A minimal prototype Perl implementation of port knocking is presented. The implementation is comprised of a knockclient, responsible for originating the knock sequence, and a knockdæmon, responsible for monitoring the firewall log and manipulating the rules.
The complete client is shown in Listing 1. Lincoln Stein's Crypt::CBC module is used as proxy to Crypt::Blowfish to carry out encryption. The unencrypted knock sequence is comprised of seven values: four IP bytes, a port (limited to the range 0-255 in this implementation), a time flag and a checksum (mod 255). The time flag determines how the dæmon reacts: 0 to open the port, 255 to close the port and any other value in the 1-254 range to open the port and then close it after that many minutes. The knock on the firewall (IP=IPF) to open port ssh/22 on IP=IPC and then have the port close after 15 minutes would be executed by calling the client as follows:
knockclient -i IPC -r IPF -p 22 -t 15
The client packs the list of seven integers, performs the encryption and unpacks the string into unsigned chars (0-255). These values are then mapped onto a sequence of ports in the 745-1000 range.
The knockdæmon is shown in Listing 2. This application uses File::Tail to look for new lines in the firewall log file. Lines corresponding to connection attempts to ports 745-1000 are parsed for the remote IP and port number. An 8-element queue storing the ports is maintained for each incoming IP. When the queue size reaches 8, its contents are decrypted. If the decryption is successful and the checksum is correct, appropriate action is taken and the queue is cleared. If the decryption fails, the oldest queue port element is removed and the dæmon continues monitoring.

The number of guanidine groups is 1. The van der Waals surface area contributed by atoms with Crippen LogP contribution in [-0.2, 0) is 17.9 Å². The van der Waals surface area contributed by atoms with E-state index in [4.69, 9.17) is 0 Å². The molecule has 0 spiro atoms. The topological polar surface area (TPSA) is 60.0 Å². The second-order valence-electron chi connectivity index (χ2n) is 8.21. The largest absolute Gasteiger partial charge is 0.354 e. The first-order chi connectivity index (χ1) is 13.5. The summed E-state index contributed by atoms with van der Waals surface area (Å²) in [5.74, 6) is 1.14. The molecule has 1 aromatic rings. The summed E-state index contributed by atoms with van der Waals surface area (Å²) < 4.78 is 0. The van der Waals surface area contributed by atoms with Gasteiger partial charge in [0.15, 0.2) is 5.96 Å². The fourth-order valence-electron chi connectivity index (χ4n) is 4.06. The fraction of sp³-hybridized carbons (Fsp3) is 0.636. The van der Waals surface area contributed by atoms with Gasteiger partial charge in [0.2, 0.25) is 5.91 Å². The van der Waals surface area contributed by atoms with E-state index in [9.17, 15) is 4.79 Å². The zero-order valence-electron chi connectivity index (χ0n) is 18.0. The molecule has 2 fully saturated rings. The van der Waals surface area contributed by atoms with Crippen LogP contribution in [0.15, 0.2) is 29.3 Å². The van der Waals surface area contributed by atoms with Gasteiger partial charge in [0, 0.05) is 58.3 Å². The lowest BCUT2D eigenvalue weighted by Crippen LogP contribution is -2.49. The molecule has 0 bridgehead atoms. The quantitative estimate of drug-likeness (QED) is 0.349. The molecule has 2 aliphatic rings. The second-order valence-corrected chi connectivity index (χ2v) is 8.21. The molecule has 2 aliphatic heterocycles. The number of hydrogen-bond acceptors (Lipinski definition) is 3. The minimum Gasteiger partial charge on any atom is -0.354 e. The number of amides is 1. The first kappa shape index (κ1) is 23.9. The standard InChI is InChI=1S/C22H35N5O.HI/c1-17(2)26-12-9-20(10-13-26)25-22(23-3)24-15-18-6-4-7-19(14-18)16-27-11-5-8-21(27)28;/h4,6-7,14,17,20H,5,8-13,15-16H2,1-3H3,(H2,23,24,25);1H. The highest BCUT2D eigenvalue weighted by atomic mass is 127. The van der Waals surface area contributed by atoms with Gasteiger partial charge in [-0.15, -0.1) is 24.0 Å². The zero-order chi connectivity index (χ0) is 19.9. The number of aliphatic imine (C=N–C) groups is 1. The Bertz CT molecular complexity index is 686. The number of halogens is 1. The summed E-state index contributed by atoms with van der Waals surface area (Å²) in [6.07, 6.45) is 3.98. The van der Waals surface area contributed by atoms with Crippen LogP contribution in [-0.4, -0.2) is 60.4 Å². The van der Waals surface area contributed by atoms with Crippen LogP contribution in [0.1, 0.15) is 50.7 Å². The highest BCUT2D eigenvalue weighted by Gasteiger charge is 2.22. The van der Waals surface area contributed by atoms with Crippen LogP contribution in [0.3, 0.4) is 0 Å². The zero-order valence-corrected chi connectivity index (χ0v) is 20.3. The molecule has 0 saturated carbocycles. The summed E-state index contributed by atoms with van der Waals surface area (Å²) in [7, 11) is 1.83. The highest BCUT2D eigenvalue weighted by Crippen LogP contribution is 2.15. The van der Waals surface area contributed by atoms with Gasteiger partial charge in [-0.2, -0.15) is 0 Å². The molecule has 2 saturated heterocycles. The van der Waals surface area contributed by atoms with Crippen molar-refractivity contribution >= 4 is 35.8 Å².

The firewall rules are manipulated by a system call to the ipchains binary, although the IPChains Perl module by Jonathan Schatz also may be used. If the port is to be closed, as indicated by the time flag, Jose Rodrigues' Schedule::At module is used to schedule the deletion of the rule using the at queue system.
Port knocking is a stealthy authentication system that employs closed ports to carry out identification of trusted users. This novel method provides the means of establishing a connection to an application running on a completely isolated system on which no ports initially are open.
"An Introduction to Using Linux as a Multipurpose Firewall", Jeff Regan, Linux Journal, Issue 71, March 2000.
Practical Task Scheduling Deployment
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One of the best things about the UNIX environment (aside from being stable and efficient) is the vast array of software tools available to help you do your job. Traditionally, a UNIX tool does only one thing, but does that one thing very well. For example, grep is very easy to use and can search vast amounts of data quickly. The find tool can find a particular file or files based on all kinds of criteria. It's pretty easy to string these tools together to build even more powerful tools, such as a tool that finds all of the .log files in the /home directory and searches each one for a particular entry. This erector-set mentality allows UNIX system administrators to seem to always have the right tool for the job.
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